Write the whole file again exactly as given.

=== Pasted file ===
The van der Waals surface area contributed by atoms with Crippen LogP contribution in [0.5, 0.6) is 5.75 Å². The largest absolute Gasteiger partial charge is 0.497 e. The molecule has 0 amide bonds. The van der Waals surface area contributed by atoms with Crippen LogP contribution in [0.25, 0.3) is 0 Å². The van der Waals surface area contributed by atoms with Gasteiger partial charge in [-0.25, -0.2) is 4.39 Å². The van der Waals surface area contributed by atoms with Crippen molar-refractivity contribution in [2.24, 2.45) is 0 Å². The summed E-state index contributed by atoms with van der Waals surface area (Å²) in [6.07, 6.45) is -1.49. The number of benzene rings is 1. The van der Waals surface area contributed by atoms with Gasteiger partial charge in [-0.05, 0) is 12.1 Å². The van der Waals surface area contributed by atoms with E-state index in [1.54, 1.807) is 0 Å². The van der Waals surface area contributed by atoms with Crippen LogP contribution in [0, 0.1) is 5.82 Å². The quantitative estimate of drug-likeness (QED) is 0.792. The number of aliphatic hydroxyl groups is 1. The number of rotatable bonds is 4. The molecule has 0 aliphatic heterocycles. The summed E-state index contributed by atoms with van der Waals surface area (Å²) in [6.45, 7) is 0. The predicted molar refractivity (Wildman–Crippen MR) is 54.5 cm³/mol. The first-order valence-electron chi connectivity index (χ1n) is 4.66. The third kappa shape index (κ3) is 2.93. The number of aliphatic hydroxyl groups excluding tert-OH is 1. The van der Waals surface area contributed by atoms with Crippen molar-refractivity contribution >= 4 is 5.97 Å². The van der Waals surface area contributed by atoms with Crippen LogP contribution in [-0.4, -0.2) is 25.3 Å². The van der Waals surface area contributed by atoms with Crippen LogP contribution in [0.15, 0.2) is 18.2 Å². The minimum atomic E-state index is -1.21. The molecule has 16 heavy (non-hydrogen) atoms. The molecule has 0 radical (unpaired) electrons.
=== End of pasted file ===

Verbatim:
The van der Waals surface area contributed by atoms with Crippen LogP contribution in [0.5, 0.6) is 5.75 Å². The largest absolute Gasteiger partial charge is 0.497 e. The molecule has 0 amide bonds. The van der Waals surface area contributed by atoms with Crippen LogP contribution in [0.25, 0.3) is 0 Å². The van der Waals surface area contributed by atoms with Gasteiger partial charge in [-0.25, -0.2) is 4.39 Å². The van der Waals surface area contributed by atoms with Crippen molar-refractivity contribution in [2.24, 2.45) is 0 Å². The summed E-state index contributed by atoms with van der Waals surface area (Å²) in [6.07, 6.45) is -1.49. The number of benzene rings is 1. The van der Waals surface area contributed by atoms with Gasteiger partial charge in [-0.05, 0) is 12.1 Å². The van der Waals surface area contributed by atoms with E-state index in [1.54, 1.807) is 0 Å². The van der Waals surface area contributed by atoms with Crippen LogP contribution in [0, 0.1) is 5.82 Å². The quantitative estimate of drug-likeness (QED) is 0.792. The number of aliphatic hydroxyl groups is 1. The number of rotatable bonds is 4. The molecule has 0 aliphatic heterocycles. The summed E-state index contributed by atoms with van der Waals surface area (Å²) in [6.45, 7) is 0. The predicted molar refractivity (Wildman–Crippen MR) is 54.5 cm³/mol. The first-order valence-electron chi connectivity index (χ1n) is 4.66. The third kappa shape index (κ3) is 2.93. The number of aliphatic hydroxyl groups excluding tert-OH is 1. The van der Waals surface area contributed by atoms with Crippen molar-refractivity contribution >= 4 is 5.97 Å². The van der Waals surface area contributed by atoms with Crippen LogP contribution in [-0.4, -0.2) is 25.3 Å². The van der Waals surface area contributed by atoms with Crippen LogP contribution in [0.15, 0.2) is 18.2 Å². The minimum atomic E-state index is -1.21. The molecule has 16 heavy (non-hydrogen) atoms. The molecule has 0 radical (unpaired) electrons.